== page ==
The World You Created
The main thing that’s been exciting Twitter/Blogland for the past 24 hours has been this whole SXSW Zuckerberg/Lacy thing and pretty much everyone except Jemima Kiss is tearing Sarah Lacy to shreds. Everyone’s been saying that she was ‘flirty’ and acted like a ‘bimbo’ and that she gave girls in tech a bad name.
I’ve only seen the cut down interview, so clearly missed the feeling in the room over the course of an hour, but I have to say that I didn’t find her particularly annoying at all. Sure, perhaps she misjudged what the audience wanted, but all I really saw was that she was trying to have a relaxed conversational interview with someone… and that someone was monosyllabic and uncharismatic. The one thing I’ve realised over the years is that, when it comes to interviewing, it takes two to tango. When an interview goes badly, the interviewee is as much at fault as the interviewer (anyone remember Christopher Lloyd and Anne Bancroft on Wogan?).
So why go after Sarah Lacy?
Well, I wonder if it has to do with her gender? When you Google Sarah Lacy, the second result is a Valley Wag piece on her entitled “Smoking Sarah Lacy”: “… there’s one salient fact about Sarah Lacy that most commentators are way too politically correct to mention: she is the hottest reporter in the Valley. No, make that the hottest reporter in the tech world – ever.” The hottest reporter in the tech world. Hmmmm. Not the smartest? The best writer? So, her value is in her ‘cuteness’? Am I getting that right?
Have a look at the results for Mark Zuckerberg – do you notice how there’s nothing about his gender nor his sexual attractiveness (or lack thereof) nor is there a photo of him sticking out any of his ‘sexually alluring’ body parts? Interesting that. Well, it isn’t really interesting. That’s just how things are.
Now, as any titted geek knows, gender is still a big deal, even in this world without bodies. If it had been a man interviewing Zuckerberg, I’m 100% positive we wouldn’t have heard a thing about it other than, perhaps, ‘Zuckerberg’s a bit boring, isn’t he?’ As it is, I think Sarah has been criticised for being, well, female.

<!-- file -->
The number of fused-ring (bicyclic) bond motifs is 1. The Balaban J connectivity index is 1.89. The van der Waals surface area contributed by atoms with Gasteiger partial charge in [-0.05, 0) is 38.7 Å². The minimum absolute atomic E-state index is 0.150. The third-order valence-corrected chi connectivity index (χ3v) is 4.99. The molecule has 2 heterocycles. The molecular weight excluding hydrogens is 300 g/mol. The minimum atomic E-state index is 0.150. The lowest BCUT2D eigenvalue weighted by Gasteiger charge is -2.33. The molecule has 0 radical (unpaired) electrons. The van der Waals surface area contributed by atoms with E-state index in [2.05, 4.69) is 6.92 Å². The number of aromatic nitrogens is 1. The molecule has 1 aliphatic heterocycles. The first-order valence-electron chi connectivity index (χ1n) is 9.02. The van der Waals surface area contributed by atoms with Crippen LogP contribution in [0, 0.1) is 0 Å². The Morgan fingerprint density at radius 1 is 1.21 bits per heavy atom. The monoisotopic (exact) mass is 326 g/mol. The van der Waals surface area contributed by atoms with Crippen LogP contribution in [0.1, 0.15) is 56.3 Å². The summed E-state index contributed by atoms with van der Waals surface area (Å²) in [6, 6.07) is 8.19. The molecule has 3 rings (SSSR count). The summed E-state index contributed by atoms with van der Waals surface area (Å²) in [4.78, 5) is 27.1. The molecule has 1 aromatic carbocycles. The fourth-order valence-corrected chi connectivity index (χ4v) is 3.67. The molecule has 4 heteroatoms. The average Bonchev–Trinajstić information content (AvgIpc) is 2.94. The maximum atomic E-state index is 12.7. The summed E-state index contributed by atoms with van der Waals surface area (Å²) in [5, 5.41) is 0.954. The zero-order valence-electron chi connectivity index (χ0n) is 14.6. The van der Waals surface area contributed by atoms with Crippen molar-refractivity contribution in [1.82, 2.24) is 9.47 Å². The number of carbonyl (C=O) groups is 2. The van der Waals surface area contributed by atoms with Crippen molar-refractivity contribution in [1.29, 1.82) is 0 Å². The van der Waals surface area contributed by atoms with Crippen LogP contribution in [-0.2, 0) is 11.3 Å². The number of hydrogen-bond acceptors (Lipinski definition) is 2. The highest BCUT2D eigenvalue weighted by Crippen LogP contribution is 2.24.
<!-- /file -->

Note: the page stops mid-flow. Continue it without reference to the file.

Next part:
Jeff Jarvis has a good, non-sexist take on it:”At the end of it all, I have no doubt that Lacy is an experienced and talented journalist, that she respects Zuckerberg, that she was trying to put him at ease, and that she was going after the stories she found interesting. But that’s the essence of her problem: She didn’t stand back and remind herself that her job was to enable a conversation not with her but with the crowd about what they found interesting.”
This is more like it, someone who understands what they are talking about who can think clearly without resorting to lowest common denominator thinking. I find it interesting that he and Jemima are both professional journalists and are the only ones who have an informed and level-headed take on it. In the end, it just seems like Sarah Lacy’s interviewing technique, which may work very well in an extended interview for a magazine, just wasn’t the right thing to do on the day for that Facebook fanboy audience. Not the end of the world.
Far, far too many bloggers- male and female, A-list and down- have no freakin’ idea what ‘journalism’ actually means (I promise I won’t go off on one now about the supposedly important podcaster who told me that he doesn’t care about facts or fact checking). Nor do they seem to understand that just because someone can write in a newspaper, magazine or blog it doesn’t mean that they will automatically be a good interviewer in front of an audience, camera or mobile phone (resisting the urge to clear my throat knowingly). Citizen journalism has gone from being the Great New Media Hope to being a bunch of dumb loudmouths yapping and waving their cocks around (yes, boys, I mean you). When the mob rules, this is what you get: unfocused, ill-informed, biased sniping by huge numbers of people who actually think their opinion should mean something more than anyone else’s.
Is this the brave new world we’ve created?